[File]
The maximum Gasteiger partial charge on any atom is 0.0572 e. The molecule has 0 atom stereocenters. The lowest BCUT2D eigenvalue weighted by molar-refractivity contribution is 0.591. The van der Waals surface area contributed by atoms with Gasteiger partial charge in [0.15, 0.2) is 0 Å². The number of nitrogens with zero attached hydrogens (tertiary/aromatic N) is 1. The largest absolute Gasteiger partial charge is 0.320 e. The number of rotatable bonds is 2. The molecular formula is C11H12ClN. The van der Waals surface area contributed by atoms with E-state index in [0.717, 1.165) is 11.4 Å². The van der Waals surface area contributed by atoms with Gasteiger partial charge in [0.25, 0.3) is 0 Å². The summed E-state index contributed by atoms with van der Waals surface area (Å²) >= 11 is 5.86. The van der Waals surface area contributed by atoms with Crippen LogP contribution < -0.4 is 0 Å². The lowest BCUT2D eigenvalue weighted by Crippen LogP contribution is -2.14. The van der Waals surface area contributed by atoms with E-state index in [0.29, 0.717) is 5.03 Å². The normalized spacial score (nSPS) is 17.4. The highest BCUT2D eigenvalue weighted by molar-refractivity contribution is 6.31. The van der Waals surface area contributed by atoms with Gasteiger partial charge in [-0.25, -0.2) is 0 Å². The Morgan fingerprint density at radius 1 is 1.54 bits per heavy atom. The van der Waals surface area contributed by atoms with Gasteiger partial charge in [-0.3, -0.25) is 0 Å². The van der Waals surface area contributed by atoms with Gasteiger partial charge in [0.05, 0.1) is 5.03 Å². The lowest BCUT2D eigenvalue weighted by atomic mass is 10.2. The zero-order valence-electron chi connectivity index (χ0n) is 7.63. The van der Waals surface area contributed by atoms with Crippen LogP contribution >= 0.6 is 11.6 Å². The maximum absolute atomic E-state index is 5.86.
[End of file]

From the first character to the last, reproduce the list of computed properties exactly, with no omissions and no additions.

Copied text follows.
The maximum Gasteiger partial charge on any atom is 0.0572 e. The molecule has 0 atom stereocenters. The lowest BCUT2D eigenvalue weighted by molar-refractivity contribution is 0.591. The van der Waals surface area contributed by atoms with Gasteiger partial charge in [0.15, 0.2) is 0 Å². The number of nitrogens with zero attached hydrogens (tertiary/aromatic N) is 1. The largest absolute Gasteiger partial charge is 0.320 e. The number of rotatable bonds is 2. The molecular formula is C11H12ClN. The van der Waals surface area contributed by atoms with E-state index in [0.717, 1.165) is 11.4 Å². The van der Waals surface area contributed by atoms with Gasteiger partial charge in [0.25, 0.3) is 0 Å². The summed E-state index contributed by atoms with van der Waals surface area (Å²) >= 11 is 5.86. The van der Waals surface area contributed by atoms with Crippen LogP contribution < -0.4 is 0 Å². The lowest BCUT2D eigenvalue weighted by Crippen LogP contribution is -2.14. The van der Waals surface area contributed by atoms with E-state index in [0.29, 0.717) is 5.03 Å². The normalized spacial score (nSPS) is 17.4. The highest BCUT2D eigenvalue weighted by molar-refractivity contribution is 6.31. The van der Waals surface area contributed by atoms with Gasteiger partial charge in [-0.25, -0.2) is 0 Å². The Morgan fingerprint density at radius 1 is 1.54 bits per heavy atom. The van der Waals surface area contributed by atoms with Gasteiger partial charge in [-0.3, -0.25) is 0 Å². The van der Waals surface area contributed by atoms with Gasteiger partial charge in [0.05, 0.1) is 5.03 Å². The lowest BCUT2D eigenvalue weighted by atomic mass is 10.2. The zero-order valence-electron chi connectivity index (χ0n) is 7.63. The van der Waals surface area contributed by atoms with Crippen LogP contribution >= 0.6 is 11.6 Å². The maximum absolute atomic E-state index is 5.86.